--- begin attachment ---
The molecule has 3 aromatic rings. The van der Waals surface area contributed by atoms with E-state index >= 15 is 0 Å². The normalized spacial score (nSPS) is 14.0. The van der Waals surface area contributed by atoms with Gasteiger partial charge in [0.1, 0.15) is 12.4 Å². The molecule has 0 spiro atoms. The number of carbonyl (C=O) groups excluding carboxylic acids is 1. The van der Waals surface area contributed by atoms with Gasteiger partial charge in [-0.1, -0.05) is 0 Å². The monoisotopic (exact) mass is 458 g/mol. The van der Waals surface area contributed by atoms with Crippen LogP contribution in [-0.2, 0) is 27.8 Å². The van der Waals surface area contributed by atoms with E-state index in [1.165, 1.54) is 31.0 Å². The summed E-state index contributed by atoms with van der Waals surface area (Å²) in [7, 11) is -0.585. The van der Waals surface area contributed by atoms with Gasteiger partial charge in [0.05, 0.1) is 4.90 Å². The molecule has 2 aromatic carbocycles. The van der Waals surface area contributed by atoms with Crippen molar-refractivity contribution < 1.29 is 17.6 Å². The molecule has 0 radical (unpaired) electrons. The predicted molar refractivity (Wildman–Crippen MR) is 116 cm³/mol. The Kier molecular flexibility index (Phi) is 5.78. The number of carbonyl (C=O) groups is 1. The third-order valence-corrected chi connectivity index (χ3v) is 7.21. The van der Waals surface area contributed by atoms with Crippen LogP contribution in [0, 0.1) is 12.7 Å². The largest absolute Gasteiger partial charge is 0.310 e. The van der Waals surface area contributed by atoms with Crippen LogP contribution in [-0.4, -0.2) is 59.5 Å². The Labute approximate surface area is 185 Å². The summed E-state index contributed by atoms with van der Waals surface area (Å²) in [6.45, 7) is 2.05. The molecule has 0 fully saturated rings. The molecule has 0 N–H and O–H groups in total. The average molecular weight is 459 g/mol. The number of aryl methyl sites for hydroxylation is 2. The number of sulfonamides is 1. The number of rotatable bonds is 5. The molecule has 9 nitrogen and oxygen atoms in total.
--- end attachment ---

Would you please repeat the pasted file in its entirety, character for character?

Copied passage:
The molecule has 3 aromatic rings. The van der Waals surface area contributed by atoms with E-state index >= 15 is 0 Å². The normalized spacial score (nSPS) is 14.0. The van der Waals surface area contributed by atoms with Gasteiger partial charge in [0.1, 0.15) is 12.4 Å². The molecule has 0 spiro atoms. The number of carbonyl (C=O) groups excluding carboxylic acids is 1. The van der Waals surface area contributed by atoms with Gasteiger partial charge in [-0.1, -0.05) is 0 Å². The monoisotopic (exact) mass is 458 g/mol. The van der Waals surface area contributed by atoms with Crippen LogP contribution in [-0.2, 0) is 27.8 Å². The van der Waals surface area contributed by atoms with E-state index in [1.165, 1.54) is 31.0 Å². The summed E-state index contributed by atoms with van der Waals surface area (Å²) in [7, 11) is -0.585. The van der Waals surface area contributed by atoms with Gasteiger partial charge in [0.05, 0.1) is 4.90 Å². The molecule has 2 aromatic carbocycles. The van der Waals surface area contributed by atoms with Crippen molar-refractivity contribution < 1.29 is 17.6 Å². The molecule has 0 radical (unpaired) electrons. The predicted molar refractivity (Wildman–Crippen MR) is 116 cm³/mol. The Kier molecular flexibility index (Phi) is 5.78. The number of carbonyl (C=O) groups is 1. The third-order valence-corrected chi connectivity index (χ3v) is 7.21. The van der Waals surface area contributed by atoms with Crippen LogP contribution in [0, 0.1) is 12.7 Å². The largest absolute Gasteiger partial charge is 0.310 e. The van der Waals surface area contributed by atoms with Crippen LogP contribution in [-0.4, -0.2) is 59.5 Å². The Labute approximate surface area is 185 Å². The summed E-state index contributed by atoms with van der Waals surface area (Å²) in [6.45, 7) is 2.05. The molecule has 0 fully saturated rings. The molecule has 0 N–H and O–H groups in total. The average molecular weight is 459 g/mol. The number of aryl methyl sites for hydroxylation is 2. The number of sulfonamides is 1. The number of rotatable bonds is 5. The molecule has 9 nitrogen and oxygen atoms in total.